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Google’s Allo is rolling out globally but so are its privacy concerns


Google‘s Allo chat app is finally beginning its global rollout, but the app’s launch and initial reception was far from a walk in the park. Things only got worse when whistleblower Edward Snowden came out to say to warn the public to not use Allo.

Allo was first announced earlier this year during Google’s I/O developer conference. It brings several interesting features, most notable of which was Google’s Assistant. This Assistant lives within the application and can either be interacted with like a chat bot via a dedicated chat window or as a “helpful” assistant within your conversations with friends.


The Google Assistant utilises Google’s incredible machine learning to give you useful suggestions in chat as well as answer questions that you ask it. However, as The Verge notes in their review, the Google Assistant is still a “Preview Edition” and does often come up short.


Besides that, Allo can send pictures, stickers, text, emojis and all the other things you’ve come to expect from modern messaging applications. Everything sounds pretty good so far right? Google’s come up with a solid chat app with the added feature of having the Google Assistant built-in as a trump card.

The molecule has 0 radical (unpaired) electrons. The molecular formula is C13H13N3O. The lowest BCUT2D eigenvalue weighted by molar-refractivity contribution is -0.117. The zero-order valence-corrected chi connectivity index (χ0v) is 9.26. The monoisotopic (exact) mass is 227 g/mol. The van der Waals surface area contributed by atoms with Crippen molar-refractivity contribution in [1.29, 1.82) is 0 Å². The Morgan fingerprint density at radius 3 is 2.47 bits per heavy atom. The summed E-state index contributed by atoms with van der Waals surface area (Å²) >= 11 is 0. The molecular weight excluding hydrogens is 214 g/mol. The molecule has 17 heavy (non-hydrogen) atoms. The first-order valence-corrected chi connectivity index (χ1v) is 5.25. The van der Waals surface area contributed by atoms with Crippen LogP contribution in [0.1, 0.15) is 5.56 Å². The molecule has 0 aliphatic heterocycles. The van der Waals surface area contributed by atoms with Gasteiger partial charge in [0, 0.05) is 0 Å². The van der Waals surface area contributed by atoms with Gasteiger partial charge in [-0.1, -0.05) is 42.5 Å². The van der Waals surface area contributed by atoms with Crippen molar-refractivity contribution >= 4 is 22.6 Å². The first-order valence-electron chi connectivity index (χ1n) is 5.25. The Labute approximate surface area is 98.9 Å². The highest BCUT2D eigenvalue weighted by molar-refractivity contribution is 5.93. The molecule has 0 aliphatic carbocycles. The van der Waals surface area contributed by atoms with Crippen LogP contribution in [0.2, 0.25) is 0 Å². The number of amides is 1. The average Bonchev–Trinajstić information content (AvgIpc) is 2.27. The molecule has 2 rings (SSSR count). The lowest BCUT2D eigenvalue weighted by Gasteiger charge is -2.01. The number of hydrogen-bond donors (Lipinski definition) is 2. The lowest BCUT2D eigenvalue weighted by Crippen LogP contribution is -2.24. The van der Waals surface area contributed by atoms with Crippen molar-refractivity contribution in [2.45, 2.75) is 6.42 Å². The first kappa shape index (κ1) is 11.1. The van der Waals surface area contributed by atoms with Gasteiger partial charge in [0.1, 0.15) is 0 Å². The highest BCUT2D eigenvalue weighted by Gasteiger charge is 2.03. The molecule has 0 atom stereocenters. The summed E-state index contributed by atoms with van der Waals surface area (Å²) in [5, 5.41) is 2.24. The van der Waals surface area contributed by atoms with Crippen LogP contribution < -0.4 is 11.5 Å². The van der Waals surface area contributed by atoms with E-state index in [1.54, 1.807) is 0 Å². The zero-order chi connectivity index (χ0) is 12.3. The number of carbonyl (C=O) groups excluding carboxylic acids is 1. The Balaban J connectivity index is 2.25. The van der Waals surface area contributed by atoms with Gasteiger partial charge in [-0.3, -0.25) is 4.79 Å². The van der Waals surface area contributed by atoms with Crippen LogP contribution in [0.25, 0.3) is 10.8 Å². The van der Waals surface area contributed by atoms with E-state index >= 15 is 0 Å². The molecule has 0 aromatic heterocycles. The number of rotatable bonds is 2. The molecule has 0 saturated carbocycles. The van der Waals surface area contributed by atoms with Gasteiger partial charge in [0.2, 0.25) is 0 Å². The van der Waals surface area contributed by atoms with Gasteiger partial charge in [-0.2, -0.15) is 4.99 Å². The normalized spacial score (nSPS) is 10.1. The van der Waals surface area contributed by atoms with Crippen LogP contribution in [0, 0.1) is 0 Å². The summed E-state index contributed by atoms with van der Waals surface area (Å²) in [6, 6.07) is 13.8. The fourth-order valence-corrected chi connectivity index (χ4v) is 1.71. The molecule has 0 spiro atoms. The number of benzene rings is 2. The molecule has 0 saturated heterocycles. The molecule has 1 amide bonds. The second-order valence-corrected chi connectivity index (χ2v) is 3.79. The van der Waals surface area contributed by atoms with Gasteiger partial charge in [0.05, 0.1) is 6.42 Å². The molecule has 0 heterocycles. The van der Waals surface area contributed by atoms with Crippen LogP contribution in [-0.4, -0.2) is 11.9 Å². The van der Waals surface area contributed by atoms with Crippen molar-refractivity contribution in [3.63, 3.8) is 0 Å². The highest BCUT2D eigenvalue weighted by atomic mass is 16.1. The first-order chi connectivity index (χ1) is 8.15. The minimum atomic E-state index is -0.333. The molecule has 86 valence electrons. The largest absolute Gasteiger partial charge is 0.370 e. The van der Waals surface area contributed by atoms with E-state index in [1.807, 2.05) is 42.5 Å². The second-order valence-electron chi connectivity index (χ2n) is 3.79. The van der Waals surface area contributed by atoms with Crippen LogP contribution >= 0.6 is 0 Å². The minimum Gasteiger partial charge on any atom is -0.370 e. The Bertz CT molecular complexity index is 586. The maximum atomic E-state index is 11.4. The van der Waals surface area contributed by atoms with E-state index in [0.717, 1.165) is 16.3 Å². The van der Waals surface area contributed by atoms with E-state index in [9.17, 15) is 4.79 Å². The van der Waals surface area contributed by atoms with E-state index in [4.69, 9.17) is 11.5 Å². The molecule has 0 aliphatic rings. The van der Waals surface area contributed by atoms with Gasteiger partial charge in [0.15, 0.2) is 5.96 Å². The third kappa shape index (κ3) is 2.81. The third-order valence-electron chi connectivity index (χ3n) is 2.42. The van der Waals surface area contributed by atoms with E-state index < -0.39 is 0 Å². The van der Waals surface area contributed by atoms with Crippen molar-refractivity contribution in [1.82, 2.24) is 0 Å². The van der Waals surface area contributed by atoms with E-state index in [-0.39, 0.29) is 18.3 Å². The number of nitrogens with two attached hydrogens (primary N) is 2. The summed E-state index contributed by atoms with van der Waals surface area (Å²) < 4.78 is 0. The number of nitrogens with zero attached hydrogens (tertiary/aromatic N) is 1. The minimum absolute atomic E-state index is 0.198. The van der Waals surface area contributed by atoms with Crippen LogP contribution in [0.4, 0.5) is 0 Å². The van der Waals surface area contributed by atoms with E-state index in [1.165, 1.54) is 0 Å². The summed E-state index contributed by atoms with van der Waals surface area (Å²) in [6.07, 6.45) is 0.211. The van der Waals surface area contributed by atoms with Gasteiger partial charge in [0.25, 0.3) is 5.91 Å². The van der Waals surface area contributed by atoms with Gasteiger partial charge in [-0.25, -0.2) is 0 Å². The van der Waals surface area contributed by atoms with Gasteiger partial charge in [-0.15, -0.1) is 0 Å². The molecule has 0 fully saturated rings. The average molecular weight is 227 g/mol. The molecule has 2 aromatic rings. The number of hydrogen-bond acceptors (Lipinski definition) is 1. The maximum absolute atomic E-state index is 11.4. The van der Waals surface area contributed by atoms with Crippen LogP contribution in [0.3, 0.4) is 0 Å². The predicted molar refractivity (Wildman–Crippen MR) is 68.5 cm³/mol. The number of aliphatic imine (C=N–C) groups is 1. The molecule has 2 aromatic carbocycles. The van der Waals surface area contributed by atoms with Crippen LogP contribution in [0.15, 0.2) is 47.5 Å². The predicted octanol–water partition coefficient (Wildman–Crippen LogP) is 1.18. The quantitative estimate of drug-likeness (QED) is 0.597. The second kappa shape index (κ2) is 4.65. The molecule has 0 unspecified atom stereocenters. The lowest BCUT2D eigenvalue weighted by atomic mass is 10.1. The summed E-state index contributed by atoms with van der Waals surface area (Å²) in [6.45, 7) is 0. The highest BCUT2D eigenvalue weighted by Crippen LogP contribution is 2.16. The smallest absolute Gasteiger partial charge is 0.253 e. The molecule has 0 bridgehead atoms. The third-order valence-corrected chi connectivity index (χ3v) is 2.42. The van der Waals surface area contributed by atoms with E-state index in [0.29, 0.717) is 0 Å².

But here’s where the big problem rears its ugly head — privacy,

Initially, Google talked about their new message retention practice of keeping messages transiently (i.e. for a short period of time) rather than indefinitely. This message retention is important for the performance and machine learning of the Google Assistant so it can more accurately provide you with the right responses and information it needs.

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However, when Google finally rolled out the application, it looks like Google has backed off on that and will, in fact, keep your messages indefinitely until you delete them yourself. This means that Google will have default access to full conversations in the application. While that’s scary enough, the fact that Google has access to all of your chat history also means that law enforcements can have access to your messages through lawful requests.

A fact that Edward Snowden makes very clear in his series of tweets:


The Verge reports that according to Google, this change was made to improve Allo’s smart reply feature. This is a feature that analyses your past responses and suggests responses based on the messages you receive in a chat.

As with most suggestion and machine learning systems, the more data the system has to work with, the more accurate the suggestions will be. According to them, when the Allo team tested those replies, they decided that the increased performance obtained by storing all of your messages was worth the privacy benefits.

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Of course, this is not to say that all privacy is lost with Google’s new chat app. With Allo, Google has also included an Incognito chat mode which is end-to-end encrypted so you can chat privately. These Incognito chats can also be set to self-destruct after a certain time period.

Still, this is certainly a consideration for those of us who live under tin foiled hats. Is privacy a big issue for you? Let me know in the comments below.

[SOURCE, 2, 3]